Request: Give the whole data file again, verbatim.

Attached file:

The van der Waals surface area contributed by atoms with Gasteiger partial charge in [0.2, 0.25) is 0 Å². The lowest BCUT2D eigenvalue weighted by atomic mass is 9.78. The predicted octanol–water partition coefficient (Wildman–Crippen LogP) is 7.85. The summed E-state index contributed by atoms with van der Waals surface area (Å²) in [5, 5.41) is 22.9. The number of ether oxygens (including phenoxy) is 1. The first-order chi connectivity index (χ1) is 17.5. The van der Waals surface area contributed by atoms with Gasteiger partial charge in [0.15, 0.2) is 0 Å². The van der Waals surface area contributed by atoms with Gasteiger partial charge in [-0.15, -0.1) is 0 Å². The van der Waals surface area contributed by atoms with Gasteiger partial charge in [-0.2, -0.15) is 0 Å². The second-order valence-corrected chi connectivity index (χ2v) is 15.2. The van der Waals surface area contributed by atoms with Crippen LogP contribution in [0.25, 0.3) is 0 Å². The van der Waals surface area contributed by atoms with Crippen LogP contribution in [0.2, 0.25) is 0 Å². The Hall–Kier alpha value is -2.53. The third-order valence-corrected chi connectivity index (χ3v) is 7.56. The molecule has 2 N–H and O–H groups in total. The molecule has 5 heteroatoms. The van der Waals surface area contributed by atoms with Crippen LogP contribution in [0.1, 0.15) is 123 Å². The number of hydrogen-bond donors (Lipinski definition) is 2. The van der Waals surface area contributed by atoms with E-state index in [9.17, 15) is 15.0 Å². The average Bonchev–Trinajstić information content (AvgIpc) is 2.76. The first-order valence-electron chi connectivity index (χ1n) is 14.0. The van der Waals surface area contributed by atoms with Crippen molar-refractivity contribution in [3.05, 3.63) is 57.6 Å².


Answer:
The van der Waals surface area contributed by atoms with Gasteiger partial charge in [0.2, 0.25) is 0 Å². The lowest BCUT2D eigenvalue weighted by atomic mass is 9.78. The predicted octanol–water partition coefficient (Wildman–Crippen LogP) is 7.85. The summed E-state index contributed by atoms with van der Waals surface area (Å²) in [5, 5.41) is 22.9. The number of ether oxygens (including phenoxy) is 1. The first-order chi connectivity index (χ1) is 17.5. The van der Waals surface area contributed by atoms with Gasteiger partial charge in [0.15, 0.2) is 0 Å². The van der Waals surface area contributed by atoms with Gasteiger partial charge in [-0.15, -0.1) is 0 Å². The van der Waals surface area contributed by atoms with Gasteiger partial charge in [-0.2, -0.15) is 0 Å². The second-order valence-corrected chi connectivity index (χ2v) is 15.2. The van der Waals surface area contributed by atoms with Crippen LogP contribution in [0.25, 0.3) is 0 Å². The van der Waals surface area contributed by atoms with Crippen LogP contribution in [0.2, 0.25) is 0 Å². The Hall–Kier alpha value is -2.53. The third-order valence-corrected chi connectivity index (χ3v) is 7.56. The molecule has 2 N–H and O–H groups in total. The molecule has 5 heteroatoms. The van der Waals surface area contributed by atoms with Crippen LogP contribution in [0.1, 0.15) is 123 Å². The number of hydrogen-bond donors (Lipinski definition) is 2. The van der Waals surface area contributed by atoms with E-state index in [9.17, 15) is 15.0 Å². The average Bonchev–Trinajstić information content (AvgIpc) is 2.76. The first-order valence-electron chi connectivity index (χ1n) is 14.0. The van der Waals surface area contributed by atoms with Crippen molar-refractivity contribution in [3.05, 3.63) is 57.6 Å².